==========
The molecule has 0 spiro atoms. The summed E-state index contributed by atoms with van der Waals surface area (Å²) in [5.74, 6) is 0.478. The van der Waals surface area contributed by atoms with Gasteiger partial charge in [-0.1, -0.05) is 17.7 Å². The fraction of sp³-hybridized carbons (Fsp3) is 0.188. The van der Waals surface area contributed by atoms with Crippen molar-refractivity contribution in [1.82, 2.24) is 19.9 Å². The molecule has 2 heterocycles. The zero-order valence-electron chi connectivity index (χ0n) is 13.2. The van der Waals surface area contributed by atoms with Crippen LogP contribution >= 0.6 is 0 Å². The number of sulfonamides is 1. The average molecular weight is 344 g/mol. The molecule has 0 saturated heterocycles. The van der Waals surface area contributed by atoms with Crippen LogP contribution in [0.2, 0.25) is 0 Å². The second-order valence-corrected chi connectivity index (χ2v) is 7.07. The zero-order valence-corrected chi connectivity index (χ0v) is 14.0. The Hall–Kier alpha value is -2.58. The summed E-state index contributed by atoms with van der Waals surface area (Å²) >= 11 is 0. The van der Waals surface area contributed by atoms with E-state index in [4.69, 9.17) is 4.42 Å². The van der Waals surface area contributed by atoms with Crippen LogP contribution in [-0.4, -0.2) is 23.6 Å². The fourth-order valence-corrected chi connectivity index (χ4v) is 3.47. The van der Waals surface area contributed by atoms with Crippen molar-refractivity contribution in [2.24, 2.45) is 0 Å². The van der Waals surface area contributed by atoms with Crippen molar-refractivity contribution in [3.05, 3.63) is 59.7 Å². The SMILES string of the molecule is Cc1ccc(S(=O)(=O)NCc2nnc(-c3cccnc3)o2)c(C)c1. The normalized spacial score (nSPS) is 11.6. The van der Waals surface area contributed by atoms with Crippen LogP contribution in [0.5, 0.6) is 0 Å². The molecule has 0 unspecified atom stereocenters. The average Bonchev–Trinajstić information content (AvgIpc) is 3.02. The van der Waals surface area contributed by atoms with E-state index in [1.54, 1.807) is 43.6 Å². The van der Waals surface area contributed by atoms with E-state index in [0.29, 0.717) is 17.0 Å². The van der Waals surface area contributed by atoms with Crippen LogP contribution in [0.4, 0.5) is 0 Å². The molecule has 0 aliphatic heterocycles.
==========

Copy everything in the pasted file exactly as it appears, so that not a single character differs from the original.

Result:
The molecule has 0 spiro atoms. The summed E-state index contributed by atoms with van der Waals surface area (Å²) in [5.74, 6) is 0.478. The van der Waals surface area contributed by atoms with Gasteiger partial charge in [-0.1, -0.05) is 17.7 Å². The fraction of sp³-hybridized carbons (Fsp3) is 0.188. The van der Waals surface area contributed by atoms with Crippen molar-refractivity contribution in [1.82, 2.24) is 19.9 Å². The molecule has 2 heterocycles. The zero-order valence-electron chi connectivity index (χ0n) is 13.2. The van der Waals surface area contributed by atoms with Crippen LogP contribution >= 0.6 is 0 Å². The number of sulfonamides is 1. The average molecular weight is 344 g/mol. The molecule has 0 saturated heterocycles. The van der Waals surface area contributed by atoms with Crippen LogP contribution in [0.2, 0.25) is 0 Å². The second-order valence-corrected chi connectivity index (χ2v) is 7.07. The zero-order valence-corrected chi connectivity index (χ0v) is 14.0. The Hall–Kier alpha value is -2.58. The summed E-state index contributed by atoms with van der Waals surface area (Å²) >= 11 is 0. The van der Waals surface area contributed by atoms with E-state index in [4.69, 9.17) is 4.42 Å². The van der Waals surface area contributed by atoms with Crippen LogP contribution in [-0.4, -0.2) is 23.6 Å². The fourth-order valence-corrected chi connectivity index (χ4v) is 3.47. The van der Waals surface area contributed by atoms with Crippen molar-refractivity contribution in [2.24, 2.45) is 0 Å². The van der Waals surface area contributed by atoms with Crippen molar-refractivity contribution in [3.05, 3.63) is 59.7 Å². The SMILES string of the molecule is Cc1ccc(S(=O)(=O)NCc2nnc(-c3cccnc3)o2)c(C)c1. The normalized spacial score (nSPS) is 11.6. The van der Waals surface area contributed by atoms with Crippen LogP contribution in [0.5, 0.6) is 0 Å². The molecule has 0 unspecified atom stereocenters. The average Bonchev–Trinajstić information content (AvgIpc) is 3.02. The van der Waals surface area contributed by atoms with E-state index in [1.54, 1.807) is 43.6 Å². The van der Waals surface area contributed by atoms with E-state index in [0.29, 0.717) is 17.0 Å². The van der Waals surface area contributed by atoms with Crippen LogP contribution in [0.4, 0.5) is 0 Å². The molecule has 0 aliphatic heterocycles.